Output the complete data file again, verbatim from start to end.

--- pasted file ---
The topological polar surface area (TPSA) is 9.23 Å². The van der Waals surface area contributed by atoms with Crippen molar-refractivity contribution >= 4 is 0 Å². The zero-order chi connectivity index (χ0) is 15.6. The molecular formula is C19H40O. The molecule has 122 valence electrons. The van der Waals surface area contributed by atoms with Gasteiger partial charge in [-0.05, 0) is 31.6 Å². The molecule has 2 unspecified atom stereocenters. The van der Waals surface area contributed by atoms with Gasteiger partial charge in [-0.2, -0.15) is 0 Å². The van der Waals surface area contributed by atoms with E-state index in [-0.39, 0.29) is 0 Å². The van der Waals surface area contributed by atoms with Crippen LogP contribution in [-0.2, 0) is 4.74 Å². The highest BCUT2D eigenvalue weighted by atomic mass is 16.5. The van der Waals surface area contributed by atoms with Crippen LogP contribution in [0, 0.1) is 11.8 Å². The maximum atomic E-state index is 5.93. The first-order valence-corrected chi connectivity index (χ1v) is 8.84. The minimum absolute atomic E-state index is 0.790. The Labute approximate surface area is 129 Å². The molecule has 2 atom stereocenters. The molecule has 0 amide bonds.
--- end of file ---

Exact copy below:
The topological polar surface area (TPSA) is 9.23 Å². The van der Waals surface area contributed by atoms with Crippen molar-refractivity contribution >= 4 is 0 Å². The zero-order chi connectivity index (χ0) is 15.6. The molecular formula is C19H40O. The molecule has 122 valence electrons. The van der Waals surface area contributed by atoms with Gasteiger partial charge in [-0.05, 0) is 31.6 Å². The molecule has 2 unspecified atom stereocenters. The van der Waals surface area contributed by atoms with Gasteiger partial charge in [-0.2, -0.15) is 0 Å². The van der Waals surface area contributed by atoms with E-state index in [-0.39, 0.29) is 0 Å². The van der Waals surface area contributed by atoms with Crippen LogP contribution in [-0.2, 0) is 4.74 Å². The highest BCUT2D eigenvalue weighted by atomic mass is 16.5. The van der Waals surface area contributed by atoms with Crippen LogP contribution in [0, 0.1) is 11.8 Å². The maximum atomic E-state index is 5.93. The first-order valence-corrected chi connectivity index (χ1v) is 8.84. The minimum absolute atomic E-state index is 0.790. The Labute approximate surface area is 129 Å². The molecule has 2 atom stereocenters. The molecule has 0 amide bonds.